By Mark Noble
I promised myself I would take Nancy out each night for about a week before her surgery so she could enjoy any meal her heart desired. We went to Andiamo’s Royal Oak, Andiamo’s Bloomfield Hills, Meriwether’s, Salvator Scallopini, Steve’s Deli and The Avenue, where we met my side of the family. I think there were a few others, probably Olga’s and somewhere I can’t remember at this moment.
Tonight’s meal was a little rougher for Nancy. She had a stomach ache from her anti-rejection medication that she started a few days ago and clearly was not enjoying it.
I realized during those moments that there just might be a tough road ahead. If the medicine is a problem now, what will it be like later when there are five times as many medications? Will she always have these or similar pains?
This past Friday night, I took a few hours to myself and it wasn’t long before Nancy had asked me to come home. She was having what I would say was a medication-induced anxiety attack. She couldn’t sleep and we were essentially up for about three hours, again with her stomach bothering her. I gave her TUMs and a laxative. A few hours into our long night, her mother, Maureen, called asking for her last rites. Thank god, she was NOT dying, but she too was confused having built up a whole lot of worry for herself and probably just needing to hear Nancy’s voice.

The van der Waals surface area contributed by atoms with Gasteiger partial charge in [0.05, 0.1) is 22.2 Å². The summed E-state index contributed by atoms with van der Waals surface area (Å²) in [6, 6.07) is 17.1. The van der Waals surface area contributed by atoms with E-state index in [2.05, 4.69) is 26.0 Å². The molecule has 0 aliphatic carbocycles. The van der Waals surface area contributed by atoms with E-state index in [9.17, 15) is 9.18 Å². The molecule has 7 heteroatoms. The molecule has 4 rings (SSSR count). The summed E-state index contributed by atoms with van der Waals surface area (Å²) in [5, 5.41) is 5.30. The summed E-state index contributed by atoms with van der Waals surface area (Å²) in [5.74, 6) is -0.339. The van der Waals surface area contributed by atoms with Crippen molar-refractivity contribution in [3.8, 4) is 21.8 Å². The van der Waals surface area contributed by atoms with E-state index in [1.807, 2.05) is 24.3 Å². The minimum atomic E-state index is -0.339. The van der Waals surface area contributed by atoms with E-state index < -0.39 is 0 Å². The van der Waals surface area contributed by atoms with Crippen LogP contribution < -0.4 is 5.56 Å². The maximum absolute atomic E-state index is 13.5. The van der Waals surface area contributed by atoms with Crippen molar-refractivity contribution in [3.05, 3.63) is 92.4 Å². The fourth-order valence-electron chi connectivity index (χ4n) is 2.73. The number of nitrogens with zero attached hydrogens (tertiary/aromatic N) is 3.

I guess I am saying that in these last few days prior to the surgery, there has been angst, confusion, worry and real pain.
Today I did the morning routine for our daughter, Sarah, by myself. It’s not that difficult, but waking any teenager I expect has to come with a rule book of some sort. Whatever strength I had came to bear, and I was able to complete my mission, get her motivated to get up, do her routine, eat and leave. I had packed her lunch the day before, got it ready in the morning, and ensured she went to school on time. She even had time to listen to our favorite morning show, “Blaine and Alyson in the Morning” on 96.3 (OK, shameless plug for our friends there.)
To complete the day for myself, today was my last day of work. I was able to speak to the person who will be managing my business affairs while I am gone, ensuring that everything would continue to hum while I am out. I will be away from Verizon for the first half of April, and then after that intermittently as I take Nancy to and from physician visits and blood tests.
I’m also starting to get “notices” that people will be bringing meals over. I’ve never experienced that before, so this should interesting! Karen, who lives in the house we are renting out in Birmingham, said she’d deliver our first meal on Saturday. Nancy’s school, I am told, will deliver a meal every Monday afternoon until June. Now that’s commitment. My mother and sister have promised meals of various types and frequency. I’ve even talked to Jim to ensure he would have a plan to take care of Michelle’s meals. I’m sure someone will send something over to her, too.
These acts of kindness harken back to “yesteryear,” when neighbors would come together to help one another. It could have been building a barn or taking care of loved ones while someone went off to work the fields, or even taking in a cousin from a land far away. In the olden days (1800s), things were different, and while I didn’t live in that era, I can only imagine that what I am feeling is much like my ancestors who reached out to help their neighbors in time of need. It’s almost overwhelming, but welcomed.
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